Tag Archives: Jack Coombs.

“The Twenty Greatest Fever”

2 Oct

In November of 1911, an interviewer asked industrialist Andrew Carnegie to name the 20 greatest men of all time.  Within days, Carnegie’s list was parsed and picked apart, and led to what The Chicago Daily News called “The twenty greatest fever.”

Lists of the twenty greatest everything appeared in papers across the country for the next year.  Of course, the question was put to many baseball figures and led to a number of interesting lists and quotes.

One of the first to weigh in was Chicago White Sox owner Charles Comiskey, in The Daily News:

  • Buck Ewing
  • King Kelly
  • Cap Anson
  • Charlie Ferguson
  • Fred Pfeffer
  • Eddie Collins
  • Honus Wagner
  • Jack Glasscock
  • Harry Lord
  • Ty Cobb
  • Fred Clarke
  • Willie Keeler
  • Tom McCarthy
  • Napoleon Lajoie
  • Charles Radbourn
  • Bobby Caruthers
  • Christy Mathewson
  •  Clark Griffith
  • Ed Walsh
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Charles Comiskey

Comiskey said Eddie Collins, who would acquire for $50,000 three years later, was the best current player:

“He’s got it on all the others in the game today.  I don’t know that a good lawyer went to waste, but do know that a mighty good ballplayer was found when Eddie decided to give up the technicalities of Blackstone for the intricacies of baseball.   There isn’t much use saying anything about Connie Mack’s star, everybody knows he is a wonder as well as I do.”

Cy Young was asked by The Cleveland News to name his 20 greatest:

“I guess we’d have to make a place for old Amos Rusie, ‘Kid’ Nichols should be placed on the list too, ‘Kid’ forgot more baseball than 90 percent of us ever knew.  And there was Bill Hutchinson, just about one of the greatest that ever lived.  You can’t overlook Walter Johnson, and, by all means Ed Walsh must be there.  The same applies to Mathewson.  Then comes my old side partner, Bill Dinneen.  Bill never was given half enough credit.”

amosrusie

Amos Rusie

Young rounded out the battery:

“I’d pick old Lou Criger first of all the catchers.  George Gibson of the Pittsburgh team, to my way of thinking, stands with the leaders.  Give the third place to Oscar Stanage of Detroit, and I feel safe in saying that I have chosen a really great catcher.”

Young said:

“Doping out the infields is comparatively easy.  Without hesitation I would name Hal Chase, Eddie Collins, Nap Lajoie, Hans Wagner, Bobby Wallace, Jimmy Collins, Herman Long, and Charlie Wagner.”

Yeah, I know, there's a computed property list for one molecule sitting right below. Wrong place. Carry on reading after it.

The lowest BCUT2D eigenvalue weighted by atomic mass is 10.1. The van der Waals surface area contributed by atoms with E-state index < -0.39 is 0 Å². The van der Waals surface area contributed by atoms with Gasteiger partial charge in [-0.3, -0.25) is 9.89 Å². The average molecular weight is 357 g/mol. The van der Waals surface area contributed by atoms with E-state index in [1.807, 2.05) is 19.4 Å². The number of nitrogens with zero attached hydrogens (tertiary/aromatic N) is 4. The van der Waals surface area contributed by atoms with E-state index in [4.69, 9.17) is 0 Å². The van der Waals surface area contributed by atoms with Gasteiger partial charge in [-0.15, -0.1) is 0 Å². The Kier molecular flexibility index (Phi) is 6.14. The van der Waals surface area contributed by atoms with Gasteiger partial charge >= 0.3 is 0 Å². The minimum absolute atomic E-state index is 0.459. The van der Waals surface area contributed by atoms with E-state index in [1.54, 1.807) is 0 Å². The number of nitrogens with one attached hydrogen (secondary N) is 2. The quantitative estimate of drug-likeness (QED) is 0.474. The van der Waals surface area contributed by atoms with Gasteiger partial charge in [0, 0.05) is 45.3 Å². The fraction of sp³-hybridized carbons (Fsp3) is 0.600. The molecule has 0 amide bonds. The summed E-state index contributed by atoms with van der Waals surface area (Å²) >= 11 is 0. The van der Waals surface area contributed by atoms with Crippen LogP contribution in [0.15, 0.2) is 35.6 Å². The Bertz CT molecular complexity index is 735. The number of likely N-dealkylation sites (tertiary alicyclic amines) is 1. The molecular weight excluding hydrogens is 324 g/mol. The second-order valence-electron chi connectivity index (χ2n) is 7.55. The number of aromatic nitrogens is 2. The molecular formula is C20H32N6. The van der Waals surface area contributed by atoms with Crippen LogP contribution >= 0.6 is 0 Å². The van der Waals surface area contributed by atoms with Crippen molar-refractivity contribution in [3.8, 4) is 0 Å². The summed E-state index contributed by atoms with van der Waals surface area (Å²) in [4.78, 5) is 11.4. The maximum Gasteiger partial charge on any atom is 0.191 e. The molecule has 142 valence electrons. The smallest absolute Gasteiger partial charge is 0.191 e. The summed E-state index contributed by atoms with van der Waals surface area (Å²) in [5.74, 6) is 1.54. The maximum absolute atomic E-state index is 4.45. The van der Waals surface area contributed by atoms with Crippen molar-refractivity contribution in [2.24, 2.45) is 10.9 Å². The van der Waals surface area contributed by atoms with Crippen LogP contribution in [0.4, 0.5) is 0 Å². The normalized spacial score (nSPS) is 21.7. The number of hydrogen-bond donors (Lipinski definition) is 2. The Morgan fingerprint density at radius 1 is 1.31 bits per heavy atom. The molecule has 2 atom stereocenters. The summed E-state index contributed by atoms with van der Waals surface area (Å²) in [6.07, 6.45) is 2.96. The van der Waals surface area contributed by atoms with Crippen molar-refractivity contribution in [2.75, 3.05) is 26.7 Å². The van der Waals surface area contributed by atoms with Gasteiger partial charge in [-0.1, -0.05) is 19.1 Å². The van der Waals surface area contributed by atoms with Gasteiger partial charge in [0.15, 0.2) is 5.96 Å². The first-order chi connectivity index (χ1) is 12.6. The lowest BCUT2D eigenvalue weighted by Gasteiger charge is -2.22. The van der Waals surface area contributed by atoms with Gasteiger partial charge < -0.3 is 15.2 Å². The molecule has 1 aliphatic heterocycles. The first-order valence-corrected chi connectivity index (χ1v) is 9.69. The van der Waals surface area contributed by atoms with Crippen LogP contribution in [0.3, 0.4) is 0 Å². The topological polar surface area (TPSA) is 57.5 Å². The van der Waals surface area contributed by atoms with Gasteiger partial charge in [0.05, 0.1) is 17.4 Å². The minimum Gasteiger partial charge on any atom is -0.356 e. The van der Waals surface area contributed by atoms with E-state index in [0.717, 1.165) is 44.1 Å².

Young said of his infield choices:

“You can’t get away from Bobby Wallace for a general all round gentlemanly player, he has never had a superior at shortstop unless that man was Honus Wagner.  Maybe Johnny Evers is entitles to consideration, but I never say him play.”

As for his outfielders, Young said:

“Ty Cobb’s equal never lived, according to my way of thinking, and I doubt if we will ever have his superior.  Say what they will about Cobb, but one who is true to himself must acknowledge his right to rank above all other players.

“I chose Cobb, Fred Clarke of Pittsburgh, Tris Speaker of Boston and Bill Lange for the outfield, and regret that the limitations prevent me from choosing Jim McAleer.  McAleer was the best fielder I have ever seen.  I say that with all due respect to Cobb and other competitors.

“Tris Speaker is a marvel, and only because of his playing at the same time as Cobb is he deprived of the honor of being the greatest outfielder…Many fans of today probably don’t remember Bill Lange.  Take my word for it, he was a marvel.  He could field, bat, and run bases with wonderful skill.  No man ever had the fade-away slide better than Lange.”

The reporter from The News noticed that Young had, “chosen his twenty greatest players without mentioning his own great deeds,” and asked Young whether her felt he belonged on the list.  Young said:

“Oh, I’ve heard a whole lot of stuff about myself as a player, but I was but ordinary when compared to the men I name as the greatest in the game.”

cy

Cy Young

When Ty Cobb presented his list of the 20 greatest current American League players to The Detroit News, the paper noted his “Very becoming modesty” in leaving himself off of his list.  Cobb’s picks were:

  • Ed Walsh
  • Bill Donovan
  • Walter Johnson
  • Jack Coombs
  • Vean Gregg
  • George Mullin
  • Billy Sullivan
  • Oscar Stanage
  • Ira Thomas
  • Hal Chase
  • Napoleon Lajoie
  • Eddie Collins
  • Jack Berry
  • Owen Bush
  • Frank Baker
  • Harry Lord
  • Sam Crawford
  • Clyde Milan
  • Joe Jackson
  • Tris Speaker
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Ty Cobb

Cobb included Bobby Wallace, Russ Ford, and Heinie Wagner as honorable mentions.

More of the lists and quotes from “The twenty greatest fever,” on Thursday

One Minute Talk: Jack Coombs

21 Oct

In 1916, The Newspaper Enterprise Association ran a series of brief articles called “One Minute Talks with Ballplayers.”

With the Brooklyn Robins in first place by four games after beating the Boston Braves 5 to 2 on August 14, Jack Coombs said:

Coombs

Coombs

“Baseball is a peculiar game.  The life is hard and the game fast but there is a fascination about it that just holds one.  There is something that comes of matching your eye against a sweeping curveball that can be found in no other game in the world. Once you get inside the flannels you hate to lay them aside.